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Donald Trump: As the indictments pile up, his return looms over the planet

There is a real chance that the former president could return to office next year - an alarming prospect not just for Americans, but for the world at large
A demonstrator stands outside the E Barrett Prettyman US Courthouse in Washington on 3 August 2023, ahead of the arraignment of former US President Donald Trump (AFP)

Can the world afford another four years of Donald Trump? Given the terror he visited upon the weakest and most vulnerable in the US and the world during his first term in office, the question is surreal even to ponder. But this is the US, whose criminals and bullies are not just a domestic problem; they endanger the world at large. 

I remember when George W Bush was re-elected president for a second term in 2004. The UK’s Daily Mirror published an issue asking: “How can 59,054,087 people be so DUMB?” (I also recall wondering at this outsized reaction among a people who elected Tony Blair, nicknamed “Bush’s Poodle”, as their prime minister for a third time soon after.) 

If you think Trump is a clear and present threat to our fragile planet, then perhaps you have missed the fact that almost half of American adults, all eligible voters in this dysfunctional democracy, cannot wait to rush to the booths and vote for Trump. They are not “dumb”, but driven - persuaded, convinced, born again, “seen the light”.

Recent polls show that Trump is at the top among Republican candidates, while voters are split between him and his Democratic rival, President Joe Biden. Do not be fooled by the predominance of leftist and liberal US media fearing the second coming of Trump; he remains an existential threat to the world. 

Trump’s popularity persists, even after he has been indicted four times over allegations that include attempting to overturn the 2020 election and orchestrating an electoral coup against the democratic system - a system he is again abusing in an effort to become its highest-ranking official. If this were any other person, in any other country, you’d think he would just crawl under a rock somewhere and disappear from public life. But not Trump, and not the US.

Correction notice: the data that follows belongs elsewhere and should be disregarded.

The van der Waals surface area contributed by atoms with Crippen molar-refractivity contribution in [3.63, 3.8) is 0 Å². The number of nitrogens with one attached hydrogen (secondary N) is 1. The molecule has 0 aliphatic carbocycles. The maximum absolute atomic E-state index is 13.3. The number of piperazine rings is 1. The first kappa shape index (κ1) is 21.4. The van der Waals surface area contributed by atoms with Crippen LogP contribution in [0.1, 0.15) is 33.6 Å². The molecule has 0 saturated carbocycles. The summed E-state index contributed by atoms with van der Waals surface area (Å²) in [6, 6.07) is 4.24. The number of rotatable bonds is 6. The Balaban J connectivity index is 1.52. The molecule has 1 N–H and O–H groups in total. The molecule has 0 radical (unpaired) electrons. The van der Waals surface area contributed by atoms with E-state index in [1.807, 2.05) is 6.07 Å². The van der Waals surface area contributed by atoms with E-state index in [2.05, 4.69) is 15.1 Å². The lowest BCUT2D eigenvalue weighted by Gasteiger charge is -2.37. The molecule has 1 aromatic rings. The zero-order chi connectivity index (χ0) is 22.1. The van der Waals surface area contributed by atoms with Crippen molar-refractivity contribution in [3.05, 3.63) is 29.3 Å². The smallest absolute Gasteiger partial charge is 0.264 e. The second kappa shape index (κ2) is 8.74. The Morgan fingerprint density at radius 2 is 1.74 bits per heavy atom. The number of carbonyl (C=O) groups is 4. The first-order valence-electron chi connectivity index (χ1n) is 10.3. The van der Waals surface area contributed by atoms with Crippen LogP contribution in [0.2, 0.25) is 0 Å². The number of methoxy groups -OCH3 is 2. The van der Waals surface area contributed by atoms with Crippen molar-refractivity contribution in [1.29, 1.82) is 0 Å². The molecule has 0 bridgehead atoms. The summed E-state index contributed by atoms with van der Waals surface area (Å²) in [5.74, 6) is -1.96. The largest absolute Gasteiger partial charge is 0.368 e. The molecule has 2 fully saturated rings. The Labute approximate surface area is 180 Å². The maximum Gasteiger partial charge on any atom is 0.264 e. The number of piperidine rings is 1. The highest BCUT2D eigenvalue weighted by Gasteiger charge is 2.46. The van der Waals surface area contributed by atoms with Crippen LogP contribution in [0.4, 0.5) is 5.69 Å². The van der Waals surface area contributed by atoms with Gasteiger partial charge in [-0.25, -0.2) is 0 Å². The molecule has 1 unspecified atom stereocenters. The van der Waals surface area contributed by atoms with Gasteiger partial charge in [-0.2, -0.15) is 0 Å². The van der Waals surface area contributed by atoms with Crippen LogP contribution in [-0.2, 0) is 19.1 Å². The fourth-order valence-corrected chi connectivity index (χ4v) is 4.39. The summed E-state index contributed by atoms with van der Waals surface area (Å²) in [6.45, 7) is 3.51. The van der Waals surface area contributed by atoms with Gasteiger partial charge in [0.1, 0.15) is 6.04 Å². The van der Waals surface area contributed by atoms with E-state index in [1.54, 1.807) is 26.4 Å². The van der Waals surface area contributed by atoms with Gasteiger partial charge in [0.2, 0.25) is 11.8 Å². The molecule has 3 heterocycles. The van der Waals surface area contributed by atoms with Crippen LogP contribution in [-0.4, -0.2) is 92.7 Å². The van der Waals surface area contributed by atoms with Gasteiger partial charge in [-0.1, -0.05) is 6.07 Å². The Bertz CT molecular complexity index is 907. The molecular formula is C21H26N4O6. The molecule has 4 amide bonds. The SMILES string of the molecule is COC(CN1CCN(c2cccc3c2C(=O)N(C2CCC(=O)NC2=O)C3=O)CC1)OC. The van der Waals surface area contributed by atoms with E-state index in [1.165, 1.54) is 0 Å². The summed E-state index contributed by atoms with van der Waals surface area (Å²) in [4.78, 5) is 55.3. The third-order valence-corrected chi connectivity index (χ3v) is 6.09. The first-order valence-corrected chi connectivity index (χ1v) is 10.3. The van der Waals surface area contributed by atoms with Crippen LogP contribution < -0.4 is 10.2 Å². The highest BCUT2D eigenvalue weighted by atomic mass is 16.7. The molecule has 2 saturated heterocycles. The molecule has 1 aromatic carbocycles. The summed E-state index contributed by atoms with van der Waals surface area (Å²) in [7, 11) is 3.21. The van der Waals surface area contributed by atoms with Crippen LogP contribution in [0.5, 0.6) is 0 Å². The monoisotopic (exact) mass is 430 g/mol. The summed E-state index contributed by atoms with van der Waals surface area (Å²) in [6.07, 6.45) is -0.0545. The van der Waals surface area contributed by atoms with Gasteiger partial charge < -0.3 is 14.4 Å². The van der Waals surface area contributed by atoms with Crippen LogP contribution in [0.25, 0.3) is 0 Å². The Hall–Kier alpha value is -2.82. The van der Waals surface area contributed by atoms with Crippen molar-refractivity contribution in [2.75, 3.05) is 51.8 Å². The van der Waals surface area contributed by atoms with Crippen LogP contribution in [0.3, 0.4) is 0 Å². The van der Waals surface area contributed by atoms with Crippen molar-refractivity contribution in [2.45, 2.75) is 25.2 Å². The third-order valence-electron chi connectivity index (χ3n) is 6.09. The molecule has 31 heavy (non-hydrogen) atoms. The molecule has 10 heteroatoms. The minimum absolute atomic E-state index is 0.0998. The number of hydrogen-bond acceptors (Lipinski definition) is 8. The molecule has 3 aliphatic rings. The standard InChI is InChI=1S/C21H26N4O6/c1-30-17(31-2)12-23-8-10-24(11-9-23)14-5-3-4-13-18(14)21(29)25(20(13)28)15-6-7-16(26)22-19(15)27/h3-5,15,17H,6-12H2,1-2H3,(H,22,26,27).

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Here in this la-la land, Trump uses the very same indictments - and before them, two impeachments - to his benefit, feigning victimhood as millions of Americans can’t wait to vote for him.

What is the world to think of the Georgia indictment? The historic 41-count document accuses Trump and other officials of being part of a “criminal enterprise” that attempted to overturn election results in the state. Wouldn’t it be nice if there were similar courts in Syria, Egypt or Iran where leaders could be held accountable? At the same time, the White House would do well to stop lecturing the world about the merits of democracy and the rule of law, while Trump remains able to run for the office he sought to subvert.

Losing count

So far, Trump has been charged in four criminal cases in a period of just several months. In New York, he faces 34 felony counts over alleged hush money payments to a porn star; in Florida, he faces 40 felony counts for mishandling classified documents; and in Washington, he faces four felony counts related to efforts to overturn the 2020 election. Now in Georgia, he faces 13 more felony counts for election interference. 

The Washington Post kept a tally of the number of lies Trump publicly told when he was the president - more than 30,000 false or misleading claims in a four-year span. Today, I am losing count of the number of criminal acts of which he now stands accused by the US justice system. 

Would Trump's second coming be a moment of delivery for evangelical Christians who cannot wait for him to return, or Armageddon for humanity at large?

Keep in mind that none of these indictments has anything to do with Trump’s dangerous actions around the world, such as withdrawing from the Paris climate accords, launching repeated drone strikes causing civilian casualties, or extrajudicially assassinating Qassem Soleimani, who (whatever you might think of him) was an official of a sovereign nation. 

People might wish the International Criminal Court had jurisdiction over the criminal atrocities of all US and UK leaders, with Bush, Blair, former President Barack Obama and Biden held accountable for their own share of war crimes in Iraq, Afghanistan and elsewhere.